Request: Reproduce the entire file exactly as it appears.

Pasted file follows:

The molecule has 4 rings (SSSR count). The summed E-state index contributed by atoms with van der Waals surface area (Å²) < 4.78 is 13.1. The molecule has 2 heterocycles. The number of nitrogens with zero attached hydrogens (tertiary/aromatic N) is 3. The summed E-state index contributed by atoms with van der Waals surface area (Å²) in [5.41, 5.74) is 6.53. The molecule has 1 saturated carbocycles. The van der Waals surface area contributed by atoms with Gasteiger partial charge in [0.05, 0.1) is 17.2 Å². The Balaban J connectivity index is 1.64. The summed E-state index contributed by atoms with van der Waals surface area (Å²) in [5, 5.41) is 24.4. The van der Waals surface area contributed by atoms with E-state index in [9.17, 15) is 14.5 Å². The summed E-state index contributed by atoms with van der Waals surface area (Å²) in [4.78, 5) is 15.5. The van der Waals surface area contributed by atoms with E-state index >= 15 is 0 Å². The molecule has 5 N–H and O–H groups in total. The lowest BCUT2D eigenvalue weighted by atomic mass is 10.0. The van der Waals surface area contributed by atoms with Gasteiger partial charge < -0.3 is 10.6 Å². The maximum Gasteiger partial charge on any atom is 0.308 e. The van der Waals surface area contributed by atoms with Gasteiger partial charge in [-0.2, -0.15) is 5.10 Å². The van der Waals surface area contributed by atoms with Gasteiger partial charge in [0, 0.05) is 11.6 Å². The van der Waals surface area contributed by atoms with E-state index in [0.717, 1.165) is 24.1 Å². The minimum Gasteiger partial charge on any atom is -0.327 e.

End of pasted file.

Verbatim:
The molecule has 4 rings (SSSR count). The summed E-state index contributed by atoms with van der Waals surface area (Å²) < 4.78 is 13.1. The molecule has 2 heterocycles. The number of nitrogens with zero attached hydrogens (tertiary/aromatic N) is 3. The summed E-state index contributed by atoms with van der Waals surface area (Å²) in [5.41, 5.74) is 6.53. The molecule has 1 saturated carbocycles. The van der Waals surface area contributed by atoms with Gasteiger partial charge in [0.05, 0.1) is 17.2 Å². The Balaban J connectivity index is 1.64. The summed E-state index contributed by atoms with van der Waals surface area (Å²) in [5, 5.41) is 24.4. The van der Waals surface area contributed by atoms with E-state index in [9.17, 15) is 14.5 Å². The summed E-state index contributed by atoms with van der Waals surface area (Å²) in [4.78, 5) is 15.5. The van der Waals surface area contributed by atoms with E-state index >= 15 is 0 Å². The molecule has 5 N–H and O–H groups in total. The lowest BCUT2D eigenvalue weighted by atomic mass is 10.0. The van der Waals surface area contributed by atoms with Gasteiger partial charge < -0.3 is 10.6 Å². The maximum Gasteiger partial charge on any atom is 0.308 e. The van der Waals surface area contributed by atoms with Gasteiger partial charge in [-0.2, -0.15) is 5.10 Å². The van der Waals surface area contributed by atoms with Gasteiger partial charge in [0, 0.05) is 11.6 Å². The van der Waals surface area contributed by atoms with E-state index in [0.717, 1.165) is 24.1 Å². The minimum Gasteiger partial charge on any atom is -0.327 e.